Fueling up with leafy greens can lead to major muscle benefits.

By Macaela Mackenzie

Strategizing your pre-gym fuel is serious business. You want to make sure not to slow yourself down (a big bowl of pasta right before a run is a recipe for some sluggish miles). And you want to take advantage of the fact that what lands on your pre-gym plate can boost your performance if done right. Well, after reading the findings of a new Frontiers In Physiology study, your new go-to might just be a big bowl of leafy greens. (See also: The Best Pre- and Post-Workout Snacks for Every Workout )

Researchers from the University of Leuven in Belgium wanted to see how nitrates-which are packed into leafy greens like spinach and arugula or root veggies like beets-might be able to directly boost athletic performance. To test it out, they had 27 people of average fitness do some sprint interval testing (short, intense cycling intervals) three times a week. The researchers split people into three groups: two groups trained at low oxygen levels to stimulate gym sessions at higher altitudes and one group trained under normal conditions. Of the two high-altitude groups, one took a 400mg nitrate supplement while the other popped placebos.

After five weeks of training, the athletes in the high-altitude nitrate group showed enhanced muscle fiber composition. Here's why we care: performing intense workouts, especially the short, high-energy bursts you do in a HIIT class or while doing intervals on the treadmill, requires your muscle fibers to work hard and fast to sustain your power. The stronger your muscle fibers (and the longer they're able to last before getting tired), the better you're able to do that. The study didn't test for the effects of nitrate supplementation at regular altitudes so we can't extrapolate these specific results. But plenty of other studies have found that getting an extra dose of dietary nitrates can help your sweat sessions at any altitude, especially when it comes to powering you through an intense workout.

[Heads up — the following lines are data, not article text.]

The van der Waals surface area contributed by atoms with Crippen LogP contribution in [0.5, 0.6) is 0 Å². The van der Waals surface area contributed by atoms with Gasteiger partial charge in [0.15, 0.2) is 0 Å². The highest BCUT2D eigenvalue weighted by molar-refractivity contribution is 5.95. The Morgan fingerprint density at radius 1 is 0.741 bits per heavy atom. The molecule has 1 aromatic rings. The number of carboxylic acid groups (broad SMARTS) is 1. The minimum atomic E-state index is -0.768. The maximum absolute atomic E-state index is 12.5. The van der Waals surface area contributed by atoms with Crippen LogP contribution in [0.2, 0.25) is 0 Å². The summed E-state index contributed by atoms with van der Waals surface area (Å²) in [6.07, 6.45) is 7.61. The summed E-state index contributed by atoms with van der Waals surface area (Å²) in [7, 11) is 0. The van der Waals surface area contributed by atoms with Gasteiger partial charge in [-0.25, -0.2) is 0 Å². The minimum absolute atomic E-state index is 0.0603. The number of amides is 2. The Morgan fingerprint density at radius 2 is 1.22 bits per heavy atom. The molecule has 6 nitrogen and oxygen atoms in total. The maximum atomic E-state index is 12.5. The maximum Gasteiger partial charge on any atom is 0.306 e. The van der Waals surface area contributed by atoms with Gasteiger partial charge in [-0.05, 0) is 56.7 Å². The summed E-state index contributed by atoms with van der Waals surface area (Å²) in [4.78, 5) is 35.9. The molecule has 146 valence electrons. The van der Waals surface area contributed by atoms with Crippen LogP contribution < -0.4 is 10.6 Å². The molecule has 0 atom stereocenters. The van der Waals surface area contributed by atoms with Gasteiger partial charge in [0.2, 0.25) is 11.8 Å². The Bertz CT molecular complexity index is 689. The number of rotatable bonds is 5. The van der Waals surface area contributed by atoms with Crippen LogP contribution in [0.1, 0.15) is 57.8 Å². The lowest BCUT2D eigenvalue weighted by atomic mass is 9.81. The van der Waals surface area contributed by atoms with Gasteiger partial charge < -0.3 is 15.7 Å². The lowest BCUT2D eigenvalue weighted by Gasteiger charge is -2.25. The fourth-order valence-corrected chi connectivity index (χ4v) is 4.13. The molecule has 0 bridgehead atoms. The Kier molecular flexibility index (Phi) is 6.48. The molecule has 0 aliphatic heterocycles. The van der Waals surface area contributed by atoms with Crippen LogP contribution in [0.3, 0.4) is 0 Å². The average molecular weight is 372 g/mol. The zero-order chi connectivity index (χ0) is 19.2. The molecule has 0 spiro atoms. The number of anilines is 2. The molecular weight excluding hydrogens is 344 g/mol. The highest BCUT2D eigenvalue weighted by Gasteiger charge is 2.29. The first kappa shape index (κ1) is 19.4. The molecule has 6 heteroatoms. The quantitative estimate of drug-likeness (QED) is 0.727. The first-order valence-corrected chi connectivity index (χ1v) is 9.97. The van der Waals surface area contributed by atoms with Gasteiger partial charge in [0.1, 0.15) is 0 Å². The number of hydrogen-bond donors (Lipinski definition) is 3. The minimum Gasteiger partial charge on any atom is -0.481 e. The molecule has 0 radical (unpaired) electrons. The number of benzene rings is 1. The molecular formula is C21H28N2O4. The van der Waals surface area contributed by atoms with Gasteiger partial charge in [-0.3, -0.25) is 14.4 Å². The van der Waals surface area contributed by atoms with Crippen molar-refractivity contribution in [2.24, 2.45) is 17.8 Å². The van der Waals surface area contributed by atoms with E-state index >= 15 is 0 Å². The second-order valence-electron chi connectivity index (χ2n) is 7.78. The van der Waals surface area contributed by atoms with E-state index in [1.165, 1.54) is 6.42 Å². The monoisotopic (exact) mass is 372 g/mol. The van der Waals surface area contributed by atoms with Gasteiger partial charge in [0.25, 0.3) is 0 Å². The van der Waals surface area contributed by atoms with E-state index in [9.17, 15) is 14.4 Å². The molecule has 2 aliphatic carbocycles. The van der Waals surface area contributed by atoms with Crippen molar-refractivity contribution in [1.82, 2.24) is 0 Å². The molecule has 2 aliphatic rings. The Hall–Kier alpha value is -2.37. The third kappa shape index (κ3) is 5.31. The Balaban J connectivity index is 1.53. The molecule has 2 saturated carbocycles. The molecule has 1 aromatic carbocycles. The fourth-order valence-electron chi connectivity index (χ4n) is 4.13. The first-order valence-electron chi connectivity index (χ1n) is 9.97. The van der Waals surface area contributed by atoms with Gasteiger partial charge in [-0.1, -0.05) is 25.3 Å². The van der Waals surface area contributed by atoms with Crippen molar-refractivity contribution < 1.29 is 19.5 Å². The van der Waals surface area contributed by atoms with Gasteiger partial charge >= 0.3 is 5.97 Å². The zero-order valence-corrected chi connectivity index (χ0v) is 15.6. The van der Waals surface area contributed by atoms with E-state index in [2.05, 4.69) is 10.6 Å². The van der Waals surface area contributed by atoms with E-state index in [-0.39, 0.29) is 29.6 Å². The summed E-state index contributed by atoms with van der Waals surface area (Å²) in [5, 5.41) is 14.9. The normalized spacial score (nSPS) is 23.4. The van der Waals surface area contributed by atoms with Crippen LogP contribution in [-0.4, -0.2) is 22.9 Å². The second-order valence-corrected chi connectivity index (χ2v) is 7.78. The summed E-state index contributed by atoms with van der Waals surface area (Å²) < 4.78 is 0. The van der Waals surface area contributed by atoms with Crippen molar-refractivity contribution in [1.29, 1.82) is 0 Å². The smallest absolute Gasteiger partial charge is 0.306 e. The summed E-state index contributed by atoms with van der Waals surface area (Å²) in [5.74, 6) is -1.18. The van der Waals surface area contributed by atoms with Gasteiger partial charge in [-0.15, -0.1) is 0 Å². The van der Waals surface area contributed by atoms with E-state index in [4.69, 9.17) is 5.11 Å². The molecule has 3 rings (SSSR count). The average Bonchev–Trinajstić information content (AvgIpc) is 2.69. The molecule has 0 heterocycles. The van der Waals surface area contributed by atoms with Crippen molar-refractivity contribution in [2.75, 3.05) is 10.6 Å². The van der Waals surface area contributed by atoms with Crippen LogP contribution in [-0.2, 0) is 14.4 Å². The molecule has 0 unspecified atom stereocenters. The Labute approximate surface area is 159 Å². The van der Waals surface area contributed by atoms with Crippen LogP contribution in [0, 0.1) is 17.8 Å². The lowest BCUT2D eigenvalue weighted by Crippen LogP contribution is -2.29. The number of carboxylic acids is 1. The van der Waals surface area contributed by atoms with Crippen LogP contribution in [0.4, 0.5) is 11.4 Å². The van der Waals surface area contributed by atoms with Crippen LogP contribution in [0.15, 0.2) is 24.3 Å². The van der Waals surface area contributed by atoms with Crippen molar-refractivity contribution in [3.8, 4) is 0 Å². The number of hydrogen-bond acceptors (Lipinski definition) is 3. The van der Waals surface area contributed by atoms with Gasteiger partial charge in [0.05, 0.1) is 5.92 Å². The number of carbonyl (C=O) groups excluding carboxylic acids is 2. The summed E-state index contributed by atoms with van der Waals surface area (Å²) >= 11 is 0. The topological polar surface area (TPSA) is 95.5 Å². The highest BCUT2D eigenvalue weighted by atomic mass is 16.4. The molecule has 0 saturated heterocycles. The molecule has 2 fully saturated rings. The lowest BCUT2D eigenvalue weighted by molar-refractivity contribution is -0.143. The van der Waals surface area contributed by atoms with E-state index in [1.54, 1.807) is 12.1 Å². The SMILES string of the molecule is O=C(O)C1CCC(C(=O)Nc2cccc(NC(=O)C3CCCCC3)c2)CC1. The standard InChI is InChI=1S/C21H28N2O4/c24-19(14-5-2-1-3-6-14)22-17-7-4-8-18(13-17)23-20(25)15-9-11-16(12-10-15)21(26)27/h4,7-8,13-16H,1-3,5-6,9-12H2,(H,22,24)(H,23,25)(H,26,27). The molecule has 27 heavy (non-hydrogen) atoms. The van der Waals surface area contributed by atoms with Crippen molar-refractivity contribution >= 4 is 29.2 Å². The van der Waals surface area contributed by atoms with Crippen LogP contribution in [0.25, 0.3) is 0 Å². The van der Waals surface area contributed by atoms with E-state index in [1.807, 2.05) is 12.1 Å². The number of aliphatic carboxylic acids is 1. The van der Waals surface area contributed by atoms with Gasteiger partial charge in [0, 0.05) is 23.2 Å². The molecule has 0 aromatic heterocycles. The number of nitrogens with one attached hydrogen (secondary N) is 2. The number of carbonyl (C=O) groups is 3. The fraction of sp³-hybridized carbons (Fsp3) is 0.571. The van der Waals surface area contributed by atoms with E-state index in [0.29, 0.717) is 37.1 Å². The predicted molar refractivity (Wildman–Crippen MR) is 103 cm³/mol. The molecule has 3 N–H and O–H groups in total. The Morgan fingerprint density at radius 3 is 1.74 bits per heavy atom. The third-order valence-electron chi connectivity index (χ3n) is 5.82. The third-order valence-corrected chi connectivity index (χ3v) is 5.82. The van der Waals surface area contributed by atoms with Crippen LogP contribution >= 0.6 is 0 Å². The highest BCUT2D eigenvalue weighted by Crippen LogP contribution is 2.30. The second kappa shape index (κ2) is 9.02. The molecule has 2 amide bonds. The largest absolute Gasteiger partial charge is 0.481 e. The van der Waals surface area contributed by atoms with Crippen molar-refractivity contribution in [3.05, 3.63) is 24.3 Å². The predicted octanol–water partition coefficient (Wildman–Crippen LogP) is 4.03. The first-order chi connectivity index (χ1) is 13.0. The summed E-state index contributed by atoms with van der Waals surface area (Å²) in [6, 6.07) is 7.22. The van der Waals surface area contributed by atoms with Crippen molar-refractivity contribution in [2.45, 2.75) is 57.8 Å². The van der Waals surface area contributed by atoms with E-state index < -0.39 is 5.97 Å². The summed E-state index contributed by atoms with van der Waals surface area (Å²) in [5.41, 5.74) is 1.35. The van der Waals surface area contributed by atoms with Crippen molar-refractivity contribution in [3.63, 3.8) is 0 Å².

So how much spinach do you need to down to see the effects? The amount of nitrates in a single serving varies (nitrate concentration is heavily dependent on growing conditions, like the soil and fertilizer used on your spinach before it hits the farmer's market). But most studies estimate that you'd be able to get your 400mg in 2 to 3 cups of spinach. Whether you fuel up with a hearty salad or a pre-gym green juice, that's totally doable. Consider your juicing addiction warranted.

Comments (3)

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September 2, 2018
Nice article. I am working on getting in shape, not for the first time in my life, and have been enjoying switching out junk food for a variety of vegetables combined with exercise and periods of low calorie intake. I am very intrigued with nitric oxide through food intake for various reasons. A question I am yet unable to find an answer for is how long after eating, say, a can of spinach, before the body converts the nitrates into nitric oxide? How long, then, before exercise would be the best time to consume things like spinach, and/or beets, celery, though I eat them throughout the day. Mike.